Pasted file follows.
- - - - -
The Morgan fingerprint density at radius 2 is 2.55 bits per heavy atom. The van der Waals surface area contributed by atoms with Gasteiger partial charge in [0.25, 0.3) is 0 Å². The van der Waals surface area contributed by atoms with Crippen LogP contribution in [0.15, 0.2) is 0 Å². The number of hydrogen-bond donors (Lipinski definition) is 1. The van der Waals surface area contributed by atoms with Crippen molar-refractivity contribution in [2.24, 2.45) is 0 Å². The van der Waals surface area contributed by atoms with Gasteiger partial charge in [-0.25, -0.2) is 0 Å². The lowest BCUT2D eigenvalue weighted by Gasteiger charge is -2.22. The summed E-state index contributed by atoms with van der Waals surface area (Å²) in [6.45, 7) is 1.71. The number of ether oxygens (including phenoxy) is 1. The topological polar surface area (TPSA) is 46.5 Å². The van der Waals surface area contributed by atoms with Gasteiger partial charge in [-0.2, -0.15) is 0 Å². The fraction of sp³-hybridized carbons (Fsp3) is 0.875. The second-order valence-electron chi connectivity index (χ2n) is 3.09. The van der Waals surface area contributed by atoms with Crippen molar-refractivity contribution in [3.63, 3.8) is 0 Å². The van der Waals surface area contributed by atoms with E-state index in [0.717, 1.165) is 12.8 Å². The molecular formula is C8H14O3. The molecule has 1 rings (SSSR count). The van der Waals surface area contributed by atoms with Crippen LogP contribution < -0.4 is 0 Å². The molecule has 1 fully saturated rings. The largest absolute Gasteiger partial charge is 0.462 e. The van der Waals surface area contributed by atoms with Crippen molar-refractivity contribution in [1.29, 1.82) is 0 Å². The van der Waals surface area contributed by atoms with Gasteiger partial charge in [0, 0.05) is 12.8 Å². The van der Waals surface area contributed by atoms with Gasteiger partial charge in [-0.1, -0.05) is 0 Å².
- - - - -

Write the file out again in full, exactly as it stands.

The Morgan fingerprint density at radius 2 is 2.55 bits per heavy atom. The van der Waals surface area contributed by atoms with Gasteiger partial charge in [0.25, 0.3) is 0 Å². The van der Waals surface area contributed by atoms with Crippen LogP contribution in [0.15, 0.2) is 0 Å². The number of hydrogen-bond donors (Lipinski definition) is 1. The van der Waals surface area contributed by atoms with Crippen molar-refractivity contribution in [2.24, 2.45) is 0 Å². The van der Waals surface area contributed by atoms with Gasteiger partial charge in [-0.25, -0.2) is 0 Å². The lowest BCUT2D eigenvalue weighted by Gasteiger charge is -2.22. The summed E-state index contributed by atoms with van der Waals surface area (Å²) in [6.45, 7) is 1.71. The number of ether oxygens (including phenoxy) is 1. The topological polar surface area (TPSA) is 46.5 Å². The van der Waals surface area contributed by atoms with Gasteiger partial charge in [-0.2, -0.15) is 0 Å². The fraction of sp³-hybridized carbons (Fsp3) is 0.875. The second-order valence-electron chi connectivity index (χ2n) is 3.09. The van der Waals surface area contributed by atoms with Crippen molar-refractivity contribution in [3.63, 3.8) is 0 Å². The van der Waals surface area contributed by atoms with E-state index in [0.717, 1.165) is 12.8 Å². The molecular formula is C8H14O3. The molecule has 1 rings (SSSR count). The van der Waals surface area contributed by atoms with Crippen LogP contribution < -0.4 is 0 Å². The molecule has 1 fully saturated rings. The largest absolute Gasteiger partial charge is 0.462 e. The van der Waals surface area contributed by atoms with Crippen molar-refractivity contribution in [1.29, 1.82) is 0 Å². The van der Waals surface area contributed by atoms with Gasteiger partial charge in [0, 0.05) is 12.8 Å². The van der Waals surface area contributed by atoms with Gasteiger partial charge in [-0.1, -0.05) is 0 Å².